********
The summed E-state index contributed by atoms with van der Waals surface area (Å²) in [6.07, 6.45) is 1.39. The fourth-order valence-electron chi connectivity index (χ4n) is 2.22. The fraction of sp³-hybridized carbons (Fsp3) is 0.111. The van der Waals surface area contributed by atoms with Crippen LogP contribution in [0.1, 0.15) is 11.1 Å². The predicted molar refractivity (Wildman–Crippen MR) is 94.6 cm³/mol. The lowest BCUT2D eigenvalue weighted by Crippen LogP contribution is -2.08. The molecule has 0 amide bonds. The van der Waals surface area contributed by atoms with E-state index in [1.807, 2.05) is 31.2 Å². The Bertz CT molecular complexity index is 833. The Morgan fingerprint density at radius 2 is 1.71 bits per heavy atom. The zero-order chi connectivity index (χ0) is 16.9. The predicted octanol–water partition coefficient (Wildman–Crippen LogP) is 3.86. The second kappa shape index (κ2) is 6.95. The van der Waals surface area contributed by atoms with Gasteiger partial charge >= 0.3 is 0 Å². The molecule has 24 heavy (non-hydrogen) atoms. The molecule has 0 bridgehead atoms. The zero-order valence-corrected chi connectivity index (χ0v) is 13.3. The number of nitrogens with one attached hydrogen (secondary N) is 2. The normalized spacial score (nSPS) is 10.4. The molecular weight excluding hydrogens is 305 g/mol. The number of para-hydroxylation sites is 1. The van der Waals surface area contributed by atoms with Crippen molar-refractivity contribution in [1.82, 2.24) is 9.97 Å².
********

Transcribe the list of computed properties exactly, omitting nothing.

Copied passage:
The summed E-state index contributed by atoms with van der Waals surface area (Å²) in [6.07, 6.45) is 1.39. The fourth-order valence-electron chi connectivity index (χ4n) is 2.22. The fraction of sp³-hybridized carbons (Fsp3) is 0.111. The van der Waals surface area contributed by atoms with Crippen LogP contribution in [0.1, 0.15) is 11.1 Å². The predicted molar refractivity (Wildman–Crippen MR) is 94.6 cm³/mol. The lowest BCUT2D eigenvalue weighted by Crippen LogP contribution is -2.08. The molecule has 0 amide bonds. The van der Waals surface area contributed by atoms with E-state index in [1.807, 2.05) is 31.2 Å². The Bertz CT molecular complexity index is 833. The Morgan fingerprint density at radius 2 is 1.71 bits per heavy atom. The zero-order chi connectivity index (χ0) is 16.9. The predicted octanol–water partition coefficient (Wildman–Crippen LogP) is 3.86. The second kappa shape index (κ2) is 6.95. The van der Waals surface area contributed by atoms with Gasteiger partial charge >= 0.3 is 0 Å². The molecule has 24 heavy (non-hydrogen) atoms. The molecule has 0 bridgehead atoms. The zero-order valence-corrected chi connectivity index (χ0v) is 13.3. The number of nitrogens with one attached hydrogen (secondary N) is 2. The normalized spacial score (nSPS) is 10.4. The molecular weight excluding hydrogens is 305 g/mol. The number of para-hydroxylation sites is 1. The van der Waals surface area contributed by atoms with Crippen molar-refractivity contribution in [1.82, 2.24) is 9.97 Å².